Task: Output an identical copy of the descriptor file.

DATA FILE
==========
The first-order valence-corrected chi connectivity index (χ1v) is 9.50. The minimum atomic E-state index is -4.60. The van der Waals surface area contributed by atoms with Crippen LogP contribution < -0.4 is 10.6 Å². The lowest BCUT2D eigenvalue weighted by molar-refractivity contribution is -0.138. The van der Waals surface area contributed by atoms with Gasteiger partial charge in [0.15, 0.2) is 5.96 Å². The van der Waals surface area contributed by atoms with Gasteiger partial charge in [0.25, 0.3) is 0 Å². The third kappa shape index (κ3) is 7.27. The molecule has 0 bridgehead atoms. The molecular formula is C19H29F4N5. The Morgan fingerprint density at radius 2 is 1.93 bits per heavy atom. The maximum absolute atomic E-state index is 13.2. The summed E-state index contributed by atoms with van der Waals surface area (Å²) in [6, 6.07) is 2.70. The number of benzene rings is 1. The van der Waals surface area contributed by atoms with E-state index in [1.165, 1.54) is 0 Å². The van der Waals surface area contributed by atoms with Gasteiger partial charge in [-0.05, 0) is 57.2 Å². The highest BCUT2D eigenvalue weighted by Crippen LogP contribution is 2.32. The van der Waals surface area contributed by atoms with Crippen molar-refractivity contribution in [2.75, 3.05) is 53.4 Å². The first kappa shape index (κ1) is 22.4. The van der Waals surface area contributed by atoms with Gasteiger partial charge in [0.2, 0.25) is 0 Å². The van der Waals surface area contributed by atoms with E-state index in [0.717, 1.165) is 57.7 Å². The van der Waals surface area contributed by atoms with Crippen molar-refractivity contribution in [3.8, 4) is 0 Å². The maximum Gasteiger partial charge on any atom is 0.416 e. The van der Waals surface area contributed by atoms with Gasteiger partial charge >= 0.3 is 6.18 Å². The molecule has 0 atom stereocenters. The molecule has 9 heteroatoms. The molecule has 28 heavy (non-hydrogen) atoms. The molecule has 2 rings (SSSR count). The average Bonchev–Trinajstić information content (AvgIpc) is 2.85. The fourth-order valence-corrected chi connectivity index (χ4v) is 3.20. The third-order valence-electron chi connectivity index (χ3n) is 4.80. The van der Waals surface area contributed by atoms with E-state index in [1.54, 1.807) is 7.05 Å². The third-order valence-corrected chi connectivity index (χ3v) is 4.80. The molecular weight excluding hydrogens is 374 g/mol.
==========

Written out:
The first-order valence-corrected chi connectivity index (χ1v) is 9.50. The minimum atomic E-state index is -4.60. The van der Waals surface area contributed by atoms with Crippen LogP contribution < -0.4 is 10.6 Å². The lowest BCUT2D eigenvalue weighted by molar-refractivity contribution is -0.138. The van der Waals surface area contributed by atoms with Gasteiger partial charge in [0.15, 0.2) is 5.96 Å². The van der Waals surface area contributed by atoms with Gasteiger partial charge in [0.25, 0.3) is 0 Å². The third kappa shape index (κ3) is 7.27. The molecule has 0 bridgehead atoms. The molecular formula is C19H29F4N5. The Morgan fingerprint density at radius 2 is 1.93 bits per heavy atom. The maximum absolute atomic E-state index is 13.2. The summed E-state index contributed by atoms with van der Waals surface area (Å²) in [6, 6.07) is 2.70. The number of benzene rings is 1. The van der Waals surface area contributed by atoms with E-state index in [1.165, 1.54) is 0 Å². The van der Waals surface area contributed by atoms with Gasteiger partial charge in [-0.05, 0) is 57.2 Å². The highest BCUT2D eigenvalue weighted by Crippen LogP contribution is 2.32. The van der Waals surface area contributed by atoms with Crippen molar-refractivity contribution in [2.75, 3.05) is 53.4 Å². The first kappa shape index (κ1) is 22.4. The van der Waals surface area contributed by atoms with Gasteiger partial charge in [0.2, 0.25) is 0 Å². The van der Waals surface area contributed by atoms with E-state index in [0.717, 1.165) is 57.7 Å². The van der Waals surface area contributed by atoms with Crippen molar-refractivity contribution in [3.8, 4) is 0 Å². The maximum Gasteiger partial charge on any atom is 0.416 e. The van der Waals surface area contributed by atoms with Gasteiger partial charge >= 0.3 is 6.18 Å². The molecule has 0 atom stereocenters. The molecule has 9 heteroatoms. The molecule has 28 heavy (non-hydrogen) atoms. The molecule has 2 rings (SSSR count). The average Bonchev–Trinajstić information content (AvgIpc) is 2.85. The fourth-order valence-corrected chi connectivity index (χ4v) is 3.20. The third-order valence-electron chi connectivity index (χ3n) is 4.80. The van der Waals surface area contributed by atoms with E-state index in [1.54, 1.807) is 7.05 Å². The third-order valence-corrected chi connectivity index (χ3v) is 4.80. The molecular weight excluding hydrogens is 374 g/mol.